“The mind is a wonderful thing. It starts working the minute you’re born and never stops until you get up to speak in public.” –Anonymous
As a teacher of both English and Communication, I am constantly impressed by my students. I have to ask them day-after-day to do things that scare them, sometimes to the point of near passing out, and they rise to the challenge and accomplish what they once thought impossible.
For example, my Public Speaking classes are more often than not filled with students who need a communication credit, but are terrified of getting up and speaking before an audience. This is not just a college student occurrence of course. Glossophobia, or speech anxiety, is the fear of public speaking, and the internet is filled with people who are willing to help you overcome this fear, no matter your age or experience. But these are students who just want a college credit. Approaching our first few assignments is a time full of questions and emails to me of why they can’t do it, asking if they should transfer out, and deer in headlight looks when they step up the first time. Yet they all survive it, which surprises the students most of all.
This week they had to do their second speech, impromptu. This adds a whole new level of fear to the mix, as they not only have to get up and speak, but they have to pick their topic out of a hat only minutes before. But to get my point across about just getting up there and commit to speaking not reading, I make sure the topics I choose help ease the tension.
“We are cannibals; convince us to eat your buddy first.”
“You are the President, announce to the country that we have made first contact but the aliens are not the brightest lights in the galaxy.”
“You’re Darth Vader. Make a more convincing argument as to why Luke should join the Empire.”
“Explain to Superman why he can’t be in the poker game anymore.”
Well, you get the idea. Usually, when I hold up the hat the first time I get exactly zero volunteers to start the party off. Then someone gets “volunteered”, pulls their topic and laughs. Everyone else’s interest is piqued. A laugh was not expected. Then they start speaking, and everyone gets it. People start lining up. In fact, one class this week, when they were done, volunteered to do another round for fun. People who were ready to pass out at the start of class have forgotten they were supposed to not be able to do this.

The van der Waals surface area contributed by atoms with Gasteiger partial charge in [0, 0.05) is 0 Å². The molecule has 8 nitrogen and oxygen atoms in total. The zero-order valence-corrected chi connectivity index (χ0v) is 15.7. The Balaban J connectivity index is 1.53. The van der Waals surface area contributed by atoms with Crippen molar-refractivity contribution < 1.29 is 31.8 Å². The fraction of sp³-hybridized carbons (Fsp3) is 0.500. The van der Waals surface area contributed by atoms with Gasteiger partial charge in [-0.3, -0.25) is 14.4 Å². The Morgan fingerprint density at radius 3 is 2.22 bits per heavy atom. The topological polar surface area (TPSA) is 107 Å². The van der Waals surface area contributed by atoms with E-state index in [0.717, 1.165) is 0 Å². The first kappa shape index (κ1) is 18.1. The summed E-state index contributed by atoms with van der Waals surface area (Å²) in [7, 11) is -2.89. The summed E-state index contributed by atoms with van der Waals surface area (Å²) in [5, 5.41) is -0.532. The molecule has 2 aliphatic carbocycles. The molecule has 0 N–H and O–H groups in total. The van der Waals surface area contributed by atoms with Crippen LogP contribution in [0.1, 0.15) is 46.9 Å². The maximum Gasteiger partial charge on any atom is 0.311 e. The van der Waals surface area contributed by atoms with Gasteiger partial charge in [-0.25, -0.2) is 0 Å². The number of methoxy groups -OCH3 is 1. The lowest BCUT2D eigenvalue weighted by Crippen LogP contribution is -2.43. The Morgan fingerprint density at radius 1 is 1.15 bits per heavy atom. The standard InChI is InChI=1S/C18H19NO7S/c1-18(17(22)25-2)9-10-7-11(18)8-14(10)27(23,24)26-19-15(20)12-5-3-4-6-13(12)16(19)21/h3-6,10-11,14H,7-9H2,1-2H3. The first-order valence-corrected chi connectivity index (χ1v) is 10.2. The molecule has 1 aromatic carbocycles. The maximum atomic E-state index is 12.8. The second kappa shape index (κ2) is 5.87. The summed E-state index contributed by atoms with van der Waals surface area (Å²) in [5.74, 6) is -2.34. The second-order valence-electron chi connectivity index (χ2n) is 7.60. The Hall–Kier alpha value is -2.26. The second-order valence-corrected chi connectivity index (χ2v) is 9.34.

What surprises them even more is when I announce that I will never teach them to stop being nervous. But that’s why they’re there. That, and the grade, were the only things they wanted from me. But I explain scientifically what nerves do for us. They kinda get it. Then I tell them a story from Anthony Quinn.
This prolific actor of the 20th century was asked once if he still got nervous before performing. He responded that he did every time. Every single time. He explained, “If you ever stop being nervous, that’s the day you should quit.” The nerves prove you care. If you’re not nervous, you’ve stopped caring.
The same holds true for writing. I have found myself before, and right now in fact, too nervous to continue on a project. It’s not writers block. I know what I want to happen. But a scene or character has gotten too big in my mind, and I’m nervous that I cannot do them justice on the page. No matter what I write, it will not be as perfect and wonderful as what I’ve imagined in my mind. It is too pivotal to be trust to me, the author.
But that just means I care. I care that this scene needs to be encoded into written word well, so the audience can decode it just as well and experience the magic that I am seeing behind my eyes. I have to remind myself, that if I don’t do it, no one will even have the chance to. Just as my students did, I have to have the courage to commit myself to sharing my words and trust that everyone will get it.
And so with care and nerves, I shall plunge in and brave these pivotal words. See you on the other side of Act III.